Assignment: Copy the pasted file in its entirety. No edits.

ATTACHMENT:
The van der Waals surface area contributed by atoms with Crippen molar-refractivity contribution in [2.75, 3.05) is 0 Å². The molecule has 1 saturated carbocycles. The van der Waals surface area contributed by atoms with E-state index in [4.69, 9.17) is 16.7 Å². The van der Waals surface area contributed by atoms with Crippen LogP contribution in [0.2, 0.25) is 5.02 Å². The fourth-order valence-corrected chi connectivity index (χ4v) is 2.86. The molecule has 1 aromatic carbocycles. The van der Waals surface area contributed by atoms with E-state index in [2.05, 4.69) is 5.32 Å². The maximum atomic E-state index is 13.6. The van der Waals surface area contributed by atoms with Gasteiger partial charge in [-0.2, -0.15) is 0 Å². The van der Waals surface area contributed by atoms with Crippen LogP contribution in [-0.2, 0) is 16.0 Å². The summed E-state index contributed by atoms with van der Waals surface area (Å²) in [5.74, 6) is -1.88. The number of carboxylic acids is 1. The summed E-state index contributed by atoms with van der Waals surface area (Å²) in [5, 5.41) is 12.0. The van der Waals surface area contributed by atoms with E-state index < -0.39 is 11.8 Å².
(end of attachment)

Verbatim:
The van der Waals surface area contributed by atoms with Crippen molar-refractivity contribution in [2.75, 3.05) is 0 Å². The molecule has 1 saturated carbocycles. The van der Waals surface area contributed by atoms with E-state index in [4.69, 9.17) is 16.7 Å². The van der Waals surface area contributed by atoms with Crippen LogP contribution in [0.2, 0.25) is 5.02 Å². The fourth-order valence-corrected chi connectivity index (χ4v) is 2.86. The molecule has 1 aromatic carbocycles. The van der Waals surface area contributed by atoms with E-state index in [2.05, 4.69) is 5.32 Å². The maximum atomic E-state index is 13.6. The van der Waals surface area contributed by atoms with Gasteiger partial charge in [-0.2, -0.15) is 0 Å². The van der Waals surface area contributed by atoms with Crippen LogP contribution in [-0.2, 0) is 16.0 Å². The summed E-state index contributed by atoms with van der Waals surface area (Å²) in [5.74, 6) is -1.88. The number of carboxylic acids is 1. The summed E-state index contributed by atoms with van der Waals surface area (Å²) in [5, 5.41) is 12.0. The van der Waals surface area contributed by atoms with E-state index < -0.39 is 11.8 Å².